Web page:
Ngidi not worried about the choker's tag normally associated with the Proteas ahead of the World Cup

05 February 2019 - 17:02 By Khanyiso Tshwaku
South Africa's speedster Lungi Ngidi with school pupil during the ICC World Cup trophy tour that took place at Vilakazi and Khumalo Streets in Soweto.
South Africa's speedster Lungi Ngidi with school pupil during the ICC World Cup trophy tour that took place at Vilakazi and Khumalo Streets in Soweto.
Image: Khanyiso Tshwaku

Proteas speedster Lungi Ngidi says he's not worried about the choker's tag that's normally associated with the South Africans ahead of an International Cricket Council tournaments.

Speaking at the ICC World Cup trophy tour that took place at Vilakazi and Khumalo Streets in Soweto where the Mandela House and Hector Pietersen memorial are located‚ Ngidi said the nature of the international game means the team that's better prepared will almost always prevail at the end.

“I don't know how people can associate a team with the chokers tag because in a knock-out game‚ whoever plays the best cricket on the day will invariably win the game‚" he said on Tuesday.

"It's international cricket‚ you'll win some and you'll lose some but you want to be as best prepared for the game.

"I've never played in a team that has been labelled that way and personally‚ I've never thought of the Proteas in that way.

"As a cricket fan‚ I sit and I watch and I can see certain situations in a game where some teams play better than others.

"I personally can't associate the chokers tag nor be worried about. The squad we have is a young one that's fearless.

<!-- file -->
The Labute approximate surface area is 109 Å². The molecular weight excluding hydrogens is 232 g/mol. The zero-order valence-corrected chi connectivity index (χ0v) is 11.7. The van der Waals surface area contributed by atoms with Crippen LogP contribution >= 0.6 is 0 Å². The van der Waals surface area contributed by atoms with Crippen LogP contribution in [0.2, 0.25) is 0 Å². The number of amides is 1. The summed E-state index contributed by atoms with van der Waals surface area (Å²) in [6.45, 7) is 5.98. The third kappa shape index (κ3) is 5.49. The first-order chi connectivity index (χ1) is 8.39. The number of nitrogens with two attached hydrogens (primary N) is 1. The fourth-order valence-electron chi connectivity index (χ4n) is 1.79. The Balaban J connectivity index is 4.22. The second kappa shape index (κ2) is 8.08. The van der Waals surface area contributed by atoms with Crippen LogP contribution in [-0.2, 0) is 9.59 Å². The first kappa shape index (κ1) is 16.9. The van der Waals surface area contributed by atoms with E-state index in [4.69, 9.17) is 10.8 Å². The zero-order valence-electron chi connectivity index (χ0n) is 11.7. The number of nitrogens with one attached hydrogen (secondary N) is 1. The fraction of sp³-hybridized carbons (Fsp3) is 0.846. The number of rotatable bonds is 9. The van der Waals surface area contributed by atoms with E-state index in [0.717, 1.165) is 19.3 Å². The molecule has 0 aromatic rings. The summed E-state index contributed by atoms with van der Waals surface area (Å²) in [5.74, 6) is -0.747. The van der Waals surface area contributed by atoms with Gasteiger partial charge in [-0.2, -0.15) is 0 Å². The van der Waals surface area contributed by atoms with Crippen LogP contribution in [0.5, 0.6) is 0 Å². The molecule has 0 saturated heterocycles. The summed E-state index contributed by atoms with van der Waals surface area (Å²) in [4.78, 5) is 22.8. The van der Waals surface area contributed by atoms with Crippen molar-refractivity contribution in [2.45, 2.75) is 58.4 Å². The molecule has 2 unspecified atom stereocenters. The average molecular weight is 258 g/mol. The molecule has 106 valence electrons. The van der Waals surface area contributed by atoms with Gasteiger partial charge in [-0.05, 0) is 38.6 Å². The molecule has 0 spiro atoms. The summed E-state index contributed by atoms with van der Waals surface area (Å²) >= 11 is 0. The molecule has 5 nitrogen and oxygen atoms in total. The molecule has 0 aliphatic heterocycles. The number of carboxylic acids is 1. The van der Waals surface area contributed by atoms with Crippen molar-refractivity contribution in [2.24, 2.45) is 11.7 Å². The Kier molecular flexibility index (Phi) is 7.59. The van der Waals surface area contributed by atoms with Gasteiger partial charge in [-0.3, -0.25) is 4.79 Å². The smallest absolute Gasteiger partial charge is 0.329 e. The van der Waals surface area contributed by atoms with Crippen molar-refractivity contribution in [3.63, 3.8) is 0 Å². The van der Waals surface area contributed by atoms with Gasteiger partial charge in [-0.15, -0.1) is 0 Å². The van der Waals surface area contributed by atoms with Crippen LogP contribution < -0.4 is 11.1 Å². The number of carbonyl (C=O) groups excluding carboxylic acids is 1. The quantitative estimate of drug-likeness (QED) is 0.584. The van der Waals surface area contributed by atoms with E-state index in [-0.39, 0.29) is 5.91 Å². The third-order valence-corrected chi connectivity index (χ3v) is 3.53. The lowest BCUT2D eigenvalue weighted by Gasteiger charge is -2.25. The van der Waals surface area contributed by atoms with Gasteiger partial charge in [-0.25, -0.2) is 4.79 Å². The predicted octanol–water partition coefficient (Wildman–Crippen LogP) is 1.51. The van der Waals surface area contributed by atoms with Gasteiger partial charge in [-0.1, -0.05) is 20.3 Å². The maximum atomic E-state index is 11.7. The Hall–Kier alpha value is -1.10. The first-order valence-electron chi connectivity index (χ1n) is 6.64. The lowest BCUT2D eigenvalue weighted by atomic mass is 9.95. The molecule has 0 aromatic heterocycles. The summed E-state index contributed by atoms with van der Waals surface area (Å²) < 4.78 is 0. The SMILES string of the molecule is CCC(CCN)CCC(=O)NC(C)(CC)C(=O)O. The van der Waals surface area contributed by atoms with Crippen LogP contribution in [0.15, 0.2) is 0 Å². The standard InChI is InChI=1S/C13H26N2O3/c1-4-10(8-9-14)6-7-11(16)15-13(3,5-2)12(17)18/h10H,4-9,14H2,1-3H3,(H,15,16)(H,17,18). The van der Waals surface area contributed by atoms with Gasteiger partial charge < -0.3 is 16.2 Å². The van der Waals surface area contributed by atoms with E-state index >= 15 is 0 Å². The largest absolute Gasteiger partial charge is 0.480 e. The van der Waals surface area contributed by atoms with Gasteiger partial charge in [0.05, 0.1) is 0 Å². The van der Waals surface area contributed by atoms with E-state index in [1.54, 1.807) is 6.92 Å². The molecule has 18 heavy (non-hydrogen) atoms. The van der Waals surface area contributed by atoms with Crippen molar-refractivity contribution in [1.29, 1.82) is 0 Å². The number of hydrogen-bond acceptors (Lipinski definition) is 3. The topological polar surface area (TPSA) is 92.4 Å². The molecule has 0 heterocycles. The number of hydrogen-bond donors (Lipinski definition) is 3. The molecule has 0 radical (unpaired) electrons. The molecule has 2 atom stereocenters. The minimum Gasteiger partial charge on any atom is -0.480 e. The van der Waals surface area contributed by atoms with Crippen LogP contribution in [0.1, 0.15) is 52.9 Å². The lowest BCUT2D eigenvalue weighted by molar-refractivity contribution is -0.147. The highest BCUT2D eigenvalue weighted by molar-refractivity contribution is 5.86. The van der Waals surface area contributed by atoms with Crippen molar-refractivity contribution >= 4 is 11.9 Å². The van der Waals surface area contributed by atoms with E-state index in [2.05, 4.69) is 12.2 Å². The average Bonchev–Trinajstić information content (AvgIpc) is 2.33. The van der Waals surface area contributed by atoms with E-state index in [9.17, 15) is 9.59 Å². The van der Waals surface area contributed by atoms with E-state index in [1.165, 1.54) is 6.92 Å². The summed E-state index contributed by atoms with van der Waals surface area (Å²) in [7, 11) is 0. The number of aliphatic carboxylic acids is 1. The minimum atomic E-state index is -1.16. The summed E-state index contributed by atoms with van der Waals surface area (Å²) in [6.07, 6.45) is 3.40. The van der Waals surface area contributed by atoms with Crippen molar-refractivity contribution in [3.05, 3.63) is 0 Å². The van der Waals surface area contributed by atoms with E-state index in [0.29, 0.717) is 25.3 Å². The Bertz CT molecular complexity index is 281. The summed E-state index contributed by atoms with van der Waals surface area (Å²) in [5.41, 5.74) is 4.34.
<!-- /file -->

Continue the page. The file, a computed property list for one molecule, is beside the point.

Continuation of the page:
"We'll go out there and play cricket because that's what we can do.”

The last time South Africa properly choked in an ICC tournament was in the 2011 World Cup quarter-final against New Zealand in Mirpur where they slid from 108/2 to 172 all out chasing 222 to win.

While they still haven't won an ICC trophy since the inaugural Champions Trophy in 1998‚ their subsequent tournament exits have been a bit more honourable.

The World Cup will be returning to the 1992 format where each team plays against each other once.

Ngidi wasn't around to witness the ground-breaking 1992 edition that was co-hosted by New Zealand and Australia but the grain in that tournament was quickly separated from the chaff.

“The current World Cup format is something I like because it prevents people from saying you didn't play against so and so when you do eventually win the tournament‚

"Each team will be facing each other and the best team will win at the end of the day‚” Ngidi said.

Ngidi‚ who has recovered from a knee injury he sustained in Australia in November‚ said he's raring to go after missing the entire first session of South Africa's summer.

The cricketer‚ who plays for the Titans‚ said he was available for their opening Momentum 1-Day Cup game against the Knights at SuperSport Park in Centurion.

“The final call is down to Cricket SA but from what I've been thinking‚ I haven't been playing a lot of cricket so to get back out on the field and get the competitive juices flowing would be a good idea.

"That's if I'm selected but I may have to come back to prepare a bit early hopefully. There's also the need to compete against international cricketers‚” he said.

“I'm good to go and I've been working very closely with the medical staff and they say they're confident with where I am and mentally I'm ready to go.

"There's processes that need to be followed in terms of going back to play and I'm definitely going to follow those processes but I'm raring to go.”

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